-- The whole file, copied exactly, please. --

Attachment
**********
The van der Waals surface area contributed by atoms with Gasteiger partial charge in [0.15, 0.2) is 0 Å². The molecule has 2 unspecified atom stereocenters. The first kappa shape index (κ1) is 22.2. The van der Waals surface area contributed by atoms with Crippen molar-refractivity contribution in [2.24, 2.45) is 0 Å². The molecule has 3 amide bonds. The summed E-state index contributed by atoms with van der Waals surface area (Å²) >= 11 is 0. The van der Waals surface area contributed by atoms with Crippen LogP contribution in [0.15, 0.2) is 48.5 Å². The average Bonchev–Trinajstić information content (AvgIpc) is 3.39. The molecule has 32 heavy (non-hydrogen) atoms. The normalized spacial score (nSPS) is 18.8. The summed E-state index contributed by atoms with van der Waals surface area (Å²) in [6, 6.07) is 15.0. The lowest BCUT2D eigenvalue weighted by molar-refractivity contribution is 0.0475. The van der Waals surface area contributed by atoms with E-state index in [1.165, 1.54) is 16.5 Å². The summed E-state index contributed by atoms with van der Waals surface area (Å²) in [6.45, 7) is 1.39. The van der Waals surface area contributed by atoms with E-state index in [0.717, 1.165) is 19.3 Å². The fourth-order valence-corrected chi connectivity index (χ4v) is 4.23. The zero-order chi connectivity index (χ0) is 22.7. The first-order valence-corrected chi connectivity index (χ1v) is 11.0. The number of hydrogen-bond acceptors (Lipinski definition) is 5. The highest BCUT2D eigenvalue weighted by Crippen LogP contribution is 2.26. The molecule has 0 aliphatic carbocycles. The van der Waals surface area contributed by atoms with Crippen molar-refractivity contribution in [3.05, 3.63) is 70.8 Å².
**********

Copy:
The van der Waals surface area contributed by atoms with Gasteiger partial charge in [0.15, 0.2) is 0 Å². The molecule has 2 unspecified atom stereocenters. The first kappa shape index (κ1) is 22.2. The van der Waals surface area contributed by atoms with Crippen molar-refractivity contribution in [2.24, 2.45) is 0 Å². The molecule has 3 amide bonds. The summed E-state index contributed by atoms with van der Waals surface area (Å²) >= 11 is 0. The van der Waals surface area contributed by atoms with Crippen LogP contribution in [0.15, 0.2) is 48.5 Å². The average Bonchev–Trinajstić information content (AvgIpc) is 3.39. The molecule has 32 heavy (non-hydrogen) atoms. The normalized spacial score (nSPS) is 18.8. The summed E-state index contributed by atoms with van der Waals surface area (Å²) in [6, 6.07) is 15.0. The lowest BCUT2D eigenvalue weighted by molar-refractivity contribution is 0.0475. The van der Waals surface area contributed by atoms with E-state index in [1.165, 1.54) is 16.5 Å². The summed E-state index contributed by atoms with van der Waals surface area (Å²) in [6.45, 7) is 1.39. The van der Waals surface area contributed by atoms with E-state index in [0.717, 1.165) is 19.3 Å². The fourth-order valence-corrected chi connectivity index (χ4v) is 4.23. The zero-order chi connectivity index (χ0) is 22.7. The first-order valence-corrected chi connectivity index (χ1v) is 11.0. The number of hydrogen-bond acceptors (Lipinski definition) is 5. The highest BCUT2D eigenvalue weighted by Crippen LogP contribution is 2.26. The molecule has 0 aliphatic carbocycles. The van der Waals surface area contributed by atoms with Crippen molar-refractivity contribution in [3.05, 3.63) is 70.8 Å².